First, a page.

Ya know, maybe I don’t wanna fit in…

Fabulous Publisher Babe(tm) and I have this game we play called “The White Picket Fence.” Last week, she I and were talking to a new life insurance agent (I’ve been with the agency forever, but many of the people I’ve never met in the flesh before.)

Young man was extremely bright, very earnest, massively competent at the task of making dry, dull numbers mean something. (If you need life insurance, and you probably do, let me know and I’ll connect you. Wonderful people.)

However, he was hopelessly lost and confused as he tried to wrap his head about our lifestyle and estate arrangements. Because, let’s face it: She’s got the house in the city, in a lovely, walkable neighborhood with grocery stores, restaurants, and entertainment close by. I live in what we affectionately refer to as “banjo country.” To whit: most days, 2-3 bars of 3G coverage, no interwebs, and you can’t see most of my neighbors for the trees, even in winter. (Starbucks is still only 6 minutes away, outside the pocket.)

And we like it like that. There are weekends in the city, and weekends at the farm. There are nights I spend here with her, and nights I’m out there alone. We’re both adults. I’m far less of an introvert than she is, which is not the same thing as not an introvert. I’m just far more gregarious. I still need quiet time without vampires around.

So I’m trying to explain to this young man that we have just finished wills and post-nuptial documents about how the literary estates will work, because those have to remain separate. (Hers goes to six nieces and nephews, plus their families. Mine goes to the five step-daughters. But we needed life insurance, because you always need to be prepared.)

And we’re not going to consolidate into a single place. (Well, if I won the lottery, there is a plot of land not far from here where I would tear down the three houses on it and build a Roman-style place with an inward-facing arcade and a garden, but I’d probably still keep the farm, or sell it to some friends for $1 and build a tower keep on a headland overlooking the Sound. You would, too.)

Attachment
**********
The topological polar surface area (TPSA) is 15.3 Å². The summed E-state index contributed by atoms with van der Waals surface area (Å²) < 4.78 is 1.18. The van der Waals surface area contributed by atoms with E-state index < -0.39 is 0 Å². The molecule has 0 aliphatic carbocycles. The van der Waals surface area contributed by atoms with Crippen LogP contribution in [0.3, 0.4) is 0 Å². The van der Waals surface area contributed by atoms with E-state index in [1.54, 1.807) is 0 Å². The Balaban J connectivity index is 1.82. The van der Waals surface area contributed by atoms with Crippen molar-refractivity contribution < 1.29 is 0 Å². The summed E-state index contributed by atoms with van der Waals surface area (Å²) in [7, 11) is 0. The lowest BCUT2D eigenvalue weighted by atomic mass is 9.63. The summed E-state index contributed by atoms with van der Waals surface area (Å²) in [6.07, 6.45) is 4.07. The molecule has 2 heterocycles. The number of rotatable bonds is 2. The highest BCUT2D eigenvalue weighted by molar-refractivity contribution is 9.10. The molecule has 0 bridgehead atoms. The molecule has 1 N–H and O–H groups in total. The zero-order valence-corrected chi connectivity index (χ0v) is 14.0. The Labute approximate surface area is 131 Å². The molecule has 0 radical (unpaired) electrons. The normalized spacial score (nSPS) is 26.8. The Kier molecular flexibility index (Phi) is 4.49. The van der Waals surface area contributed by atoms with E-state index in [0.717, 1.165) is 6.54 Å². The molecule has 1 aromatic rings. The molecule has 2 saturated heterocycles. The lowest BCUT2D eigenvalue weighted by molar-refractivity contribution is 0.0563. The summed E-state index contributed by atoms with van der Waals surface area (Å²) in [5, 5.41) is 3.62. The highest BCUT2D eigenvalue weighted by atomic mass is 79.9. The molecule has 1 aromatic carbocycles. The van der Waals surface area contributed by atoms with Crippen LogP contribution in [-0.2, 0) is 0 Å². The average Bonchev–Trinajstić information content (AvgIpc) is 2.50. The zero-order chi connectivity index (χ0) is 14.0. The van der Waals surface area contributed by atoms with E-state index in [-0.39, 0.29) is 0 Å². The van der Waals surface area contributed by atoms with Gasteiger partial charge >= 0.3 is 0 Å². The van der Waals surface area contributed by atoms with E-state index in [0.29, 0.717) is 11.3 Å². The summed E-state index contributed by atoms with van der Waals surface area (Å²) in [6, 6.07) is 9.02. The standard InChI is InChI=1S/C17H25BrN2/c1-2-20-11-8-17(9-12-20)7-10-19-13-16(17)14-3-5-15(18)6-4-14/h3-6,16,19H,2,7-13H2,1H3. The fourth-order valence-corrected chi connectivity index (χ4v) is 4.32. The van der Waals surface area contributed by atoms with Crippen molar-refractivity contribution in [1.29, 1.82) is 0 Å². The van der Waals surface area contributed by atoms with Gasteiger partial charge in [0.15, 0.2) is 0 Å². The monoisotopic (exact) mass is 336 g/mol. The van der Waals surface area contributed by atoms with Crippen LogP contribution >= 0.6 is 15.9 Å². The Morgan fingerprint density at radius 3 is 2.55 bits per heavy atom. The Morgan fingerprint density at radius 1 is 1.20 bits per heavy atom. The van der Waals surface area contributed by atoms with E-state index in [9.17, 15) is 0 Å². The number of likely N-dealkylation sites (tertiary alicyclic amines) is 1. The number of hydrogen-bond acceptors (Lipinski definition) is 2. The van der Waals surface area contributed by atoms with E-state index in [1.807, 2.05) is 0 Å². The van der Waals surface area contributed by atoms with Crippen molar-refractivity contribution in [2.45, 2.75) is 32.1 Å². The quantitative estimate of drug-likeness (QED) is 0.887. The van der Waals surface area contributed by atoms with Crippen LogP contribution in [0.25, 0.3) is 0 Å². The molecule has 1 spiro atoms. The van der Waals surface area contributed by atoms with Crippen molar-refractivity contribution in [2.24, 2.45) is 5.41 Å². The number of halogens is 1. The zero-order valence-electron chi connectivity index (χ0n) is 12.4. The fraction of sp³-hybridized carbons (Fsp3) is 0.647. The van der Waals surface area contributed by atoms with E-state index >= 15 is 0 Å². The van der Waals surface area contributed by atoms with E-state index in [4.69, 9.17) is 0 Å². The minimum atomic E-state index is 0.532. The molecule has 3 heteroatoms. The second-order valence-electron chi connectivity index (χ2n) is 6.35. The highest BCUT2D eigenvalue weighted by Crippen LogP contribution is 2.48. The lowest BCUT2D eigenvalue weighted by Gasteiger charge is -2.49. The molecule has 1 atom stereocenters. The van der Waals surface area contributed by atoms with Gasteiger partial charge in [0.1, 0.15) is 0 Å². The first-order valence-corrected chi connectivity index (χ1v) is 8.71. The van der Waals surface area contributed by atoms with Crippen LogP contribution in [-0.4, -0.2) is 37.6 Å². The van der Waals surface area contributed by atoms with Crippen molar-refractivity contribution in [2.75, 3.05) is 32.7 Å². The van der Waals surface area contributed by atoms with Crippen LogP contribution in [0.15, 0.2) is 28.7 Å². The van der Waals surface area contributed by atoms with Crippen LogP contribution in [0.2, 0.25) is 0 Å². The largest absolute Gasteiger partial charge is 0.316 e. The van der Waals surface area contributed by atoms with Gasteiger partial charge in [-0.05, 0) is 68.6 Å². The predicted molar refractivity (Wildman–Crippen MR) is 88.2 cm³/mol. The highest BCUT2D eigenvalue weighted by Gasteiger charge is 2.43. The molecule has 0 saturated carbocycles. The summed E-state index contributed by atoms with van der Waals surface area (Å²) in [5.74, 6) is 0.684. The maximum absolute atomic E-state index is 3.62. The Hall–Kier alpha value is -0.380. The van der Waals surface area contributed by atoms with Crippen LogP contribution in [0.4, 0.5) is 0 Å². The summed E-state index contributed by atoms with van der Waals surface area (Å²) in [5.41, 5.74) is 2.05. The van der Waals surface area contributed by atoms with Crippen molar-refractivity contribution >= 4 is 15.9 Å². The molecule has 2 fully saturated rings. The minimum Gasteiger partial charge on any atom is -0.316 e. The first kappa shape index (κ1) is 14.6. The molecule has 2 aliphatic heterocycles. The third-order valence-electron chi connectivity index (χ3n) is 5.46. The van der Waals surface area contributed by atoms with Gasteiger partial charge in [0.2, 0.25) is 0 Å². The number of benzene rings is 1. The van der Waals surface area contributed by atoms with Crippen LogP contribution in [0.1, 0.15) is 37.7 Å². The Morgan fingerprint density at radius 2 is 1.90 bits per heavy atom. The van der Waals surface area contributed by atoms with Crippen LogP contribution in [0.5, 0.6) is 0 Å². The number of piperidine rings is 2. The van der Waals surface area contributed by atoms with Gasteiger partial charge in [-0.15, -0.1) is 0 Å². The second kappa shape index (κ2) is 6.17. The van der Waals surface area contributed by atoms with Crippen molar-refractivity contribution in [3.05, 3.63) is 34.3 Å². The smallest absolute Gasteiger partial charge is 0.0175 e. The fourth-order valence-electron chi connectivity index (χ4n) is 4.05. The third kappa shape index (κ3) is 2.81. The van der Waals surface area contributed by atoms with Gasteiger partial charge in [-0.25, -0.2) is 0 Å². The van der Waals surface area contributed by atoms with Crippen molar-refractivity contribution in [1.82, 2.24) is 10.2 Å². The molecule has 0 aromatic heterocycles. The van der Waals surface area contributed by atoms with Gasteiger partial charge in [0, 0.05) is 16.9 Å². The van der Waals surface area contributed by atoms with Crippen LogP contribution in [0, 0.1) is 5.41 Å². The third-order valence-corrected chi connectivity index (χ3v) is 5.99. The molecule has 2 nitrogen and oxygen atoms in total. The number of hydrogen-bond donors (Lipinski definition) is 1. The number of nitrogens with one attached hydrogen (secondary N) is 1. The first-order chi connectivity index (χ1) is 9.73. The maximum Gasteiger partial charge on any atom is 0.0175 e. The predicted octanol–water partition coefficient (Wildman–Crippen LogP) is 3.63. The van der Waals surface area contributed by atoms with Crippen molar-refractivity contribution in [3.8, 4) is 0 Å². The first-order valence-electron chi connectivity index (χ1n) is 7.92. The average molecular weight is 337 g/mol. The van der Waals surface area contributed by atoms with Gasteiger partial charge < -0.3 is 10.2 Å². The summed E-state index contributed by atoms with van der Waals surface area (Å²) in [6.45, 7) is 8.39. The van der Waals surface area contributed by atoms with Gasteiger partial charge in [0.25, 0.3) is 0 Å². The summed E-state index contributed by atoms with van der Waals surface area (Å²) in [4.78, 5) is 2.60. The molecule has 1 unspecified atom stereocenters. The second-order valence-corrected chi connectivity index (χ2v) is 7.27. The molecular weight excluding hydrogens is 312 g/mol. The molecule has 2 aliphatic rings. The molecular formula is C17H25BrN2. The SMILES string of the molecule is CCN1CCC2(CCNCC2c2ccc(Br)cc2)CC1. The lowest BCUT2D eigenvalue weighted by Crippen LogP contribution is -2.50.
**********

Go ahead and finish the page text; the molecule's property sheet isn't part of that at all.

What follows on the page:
And my friends aren’t artists, for the most part, so they don’t grok our lifestyle either. We don’t want the white picket fence thing. We’re too busy having adventures, like taking the train to Portland a few weeks ago to have lunch with some friends, and then coming right back two hours later.

I look at some of people and wonder at how miserable they are. I used to be like that, before I decided one day I didn’t want to be angry any more. Completely re-invented myself from scratch, to the point that even the before and after pictures surprise people. (Seriously, my employment badge is somebody else.)

And I continue to reinvent myself. Because I wanna be happy. Most of the people I know who are miserable either don’t know how to be happy, or can’t bring themselves to leap off that cliff. They’re afraid that the world might look at them like it looks at me.

And I feel sorry for those folks, because I have honestly not been this happy in something like 30 years. It’s a sad thing to say, but I was just too angry for too long, even when good things happened to me.

But I learned how to get over myself. And how to get out of my own way when it came to being happy. I never really gave a shit what other people thought about me (ask my Mom about when I was a kid. She’s got great stories. Some of them are even kinda true.)

But now, I aggressively don’t care. I’m having fun.

I also happen to be coloring outside the lines, but they aren’t my lines.

I live in a world where I can write something the way I like it, fix the things my first readers scratched their heads at (and there are usually lots of those), and then publish the damned thing. No editor. No editorial re-focusing this year. No wronged, damned length (I write in the 15-25k range naturally. No literary publication publishes those.) No wrong, damned topic. Nothing.

It’s liberating, not fitting in.

I don’t even submit things for TradPub publication (Caveat: Hive stories automatically get submitted to the New Yorker, because they have the BEST DAMNED REJECTION POLICY AROUND. I might also throw things at Playboy for rejection now, since they are trying to get back to being the kind of high-end literary magazine that once published Ray Bradbury.)

Past that? More Jessica. More Javier. More Hive. More Kai Di. More Henri. More Brak. More Kaleph. More Suren. More Doyle. More whatever.

Because I can.

Because I am free.

I am Spartacus.